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Turning On ERP Systems Can Turn Off People - In the late 18th century, a Hungarian inventor toured Europe and the Americas with a chess automaton that played a wicked game of chess. It was initially regarded as a marvel of technology but turned out to be a scam. Suspicions were confirmed when it was shown that the world famous “Mechanical Turk” had a human chess player inside who was moving the pieces on the board. Today’s buyers of enterprise software are trapped in a similar illusion about the systems that they buy. It’s true that information technology properly deployed can create predictability, precision, consistency, discipline, and scalability. But at the same time, business information technology bears a number of uncomfortable similarities to the Mechanical Turk – and organizations ignore them at their own peril.

Let’s take a look at three of TriFinance’s most recent cases (anonymized of course), to illustrate the point. Case #1: Cracking the Black Box Most companies nail this process, because it’s fairly easy. The Biggest Productivity Thief in the Office? Your Bored Brain. Is Facebook distracting you from your work? Apparently, you're the problem. The human attention span is woefully lacking, according to Michael Hollauf, co-founder of task management system MeisterTask.

In a column published Monday on the Next Web, he cited an experiment in which university students were assigned to work at computers outfitted with task trackers. The study, which wasn't named in Hollauf's column, found that subjects spent an average of only 31 seconds on their schoolwork before getting distracted by another task. The dip in productivity was due overwhelmingly to social media, with Facebook serving as the primary mode of procrastination. Likewise, Mark Zuckerberg confirmed last year that Americans spend an average of 40 minutes a day on Facebook. 1. While social media tends to be more interesting than datasets, sometimes your brain simply craves variety. 2. Time-wasting websites are tempting enough without a constant reminder to check them. 3. Facebook addiction - and how to tackle it. Why do we drop stuff that we need to finish in order to start other things – even when we know that we shouldn’t be switching back and forth on our to-do list (or worse, between our to-do’s and Facebook?)

It’s one of the mysteries of modern office life. Since we at MeisterTask are building an app to keep people on task, I felt like I should understand multitasking. It turns out that there’s not a lot of research on it. There is plenty of scientific work on how long it takes before we can concentrate again after being interrupted (almost 15 minutes!). But it’s only in the last few years that scientists have tried to answer the question: why do we multitask, and how bad is it? Well, it’s really, really bad, as scientists discovered when they outfitted computers of a study room of the university with a task tracker.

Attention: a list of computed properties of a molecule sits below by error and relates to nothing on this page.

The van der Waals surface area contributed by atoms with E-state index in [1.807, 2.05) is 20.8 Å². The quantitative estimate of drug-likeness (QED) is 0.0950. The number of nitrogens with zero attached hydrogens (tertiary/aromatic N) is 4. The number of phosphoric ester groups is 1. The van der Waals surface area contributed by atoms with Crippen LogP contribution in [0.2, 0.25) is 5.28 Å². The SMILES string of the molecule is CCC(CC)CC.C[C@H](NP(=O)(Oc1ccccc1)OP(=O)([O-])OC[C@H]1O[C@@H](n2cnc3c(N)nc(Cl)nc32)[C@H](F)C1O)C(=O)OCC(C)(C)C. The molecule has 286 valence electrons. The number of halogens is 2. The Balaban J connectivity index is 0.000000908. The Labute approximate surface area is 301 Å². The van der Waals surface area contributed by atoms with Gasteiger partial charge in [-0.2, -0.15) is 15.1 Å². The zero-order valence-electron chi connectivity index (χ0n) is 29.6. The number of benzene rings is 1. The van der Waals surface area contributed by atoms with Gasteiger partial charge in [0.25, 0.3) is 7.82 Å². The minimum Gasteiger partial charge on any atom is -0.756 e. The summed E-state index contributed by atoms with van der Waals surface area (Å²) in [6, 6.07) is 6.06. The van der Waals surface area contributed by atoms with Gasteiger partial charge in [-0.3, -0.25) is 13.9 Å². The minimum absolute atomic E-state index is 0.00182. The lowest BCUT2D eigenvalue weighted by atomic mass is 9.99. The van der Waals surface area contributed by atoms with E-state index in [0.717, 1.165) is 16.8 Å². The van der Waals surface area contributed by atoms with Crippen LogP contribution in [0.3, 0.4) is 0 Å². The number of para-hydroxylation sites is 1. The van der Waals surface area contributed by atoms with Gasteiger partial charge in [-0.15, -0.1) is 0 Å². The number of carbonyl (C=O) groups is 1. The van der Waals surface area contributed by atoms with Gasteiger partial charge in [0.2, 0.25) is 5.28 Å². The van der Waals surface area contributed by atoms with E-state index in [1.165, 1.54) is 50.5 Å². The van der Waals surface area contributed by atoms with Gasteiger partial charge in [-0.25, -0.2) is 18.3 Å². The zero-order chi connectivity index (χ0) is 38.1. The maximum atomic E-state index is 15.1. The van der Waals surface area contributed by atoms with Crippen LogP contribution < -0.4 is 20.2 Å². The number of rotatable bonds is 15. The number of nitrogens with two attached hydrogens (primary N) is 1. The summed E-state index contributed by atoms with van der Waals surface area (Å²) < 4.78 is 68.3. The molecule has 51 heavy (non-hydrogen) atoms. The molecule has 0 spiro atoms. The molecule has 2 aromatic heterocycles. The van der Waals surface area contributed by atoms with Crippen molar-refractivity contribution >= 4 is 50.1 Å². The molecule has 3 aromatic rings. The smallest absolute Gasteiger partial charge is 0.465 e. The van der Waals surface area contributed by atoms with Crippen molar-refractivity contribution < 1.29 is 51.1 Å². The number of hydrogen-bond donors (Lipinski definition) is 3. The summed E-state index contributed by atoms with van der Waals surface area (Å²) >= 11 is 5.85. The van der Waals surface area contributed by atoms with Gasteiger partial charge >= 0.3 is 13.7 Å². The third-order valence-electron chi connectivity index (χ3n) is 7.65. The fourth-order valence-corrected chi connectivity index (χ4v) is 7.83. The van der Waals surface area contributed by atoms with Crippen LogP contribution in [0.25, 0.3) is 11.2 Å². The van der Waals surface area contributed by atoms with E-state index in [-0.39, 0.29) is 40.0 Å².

From earlier research, we know that students estimate that they can concentrate on their work for about five minutes at a time. It’s not that students don’t want to study. 5 Things US Startups Need to Know To Succeed in the EU. Tanguy Peers is the co-founder of Co.station, a Brussels and San Francisco-based post-accelerator which helps companies expand on both sides of the Atlantic through access to talent, expertise and capital. There are a lot of blogs out there explaining to European startups how to move to the Valley (and how to move around in the Valley once they arrive). There are fewer blogs about startups going the other way, which is understandable. A US startup expanding to Europe will already have a sizable business in the US, and it is often better funded.

It has also proven that it can scale at breakneck speed. But what you need to thrive in the juicy European market is not always speed. It’s also an understanding of how Europe is different. 1. First, while Europe is certainly a big and rich market, it’s is not a homogenous early adopter market like the US. There will be more friction in the beginning as you navigate the 28 submarkets of Europe, and it’s easy to get cold feet. 2. 3. 4. 5.


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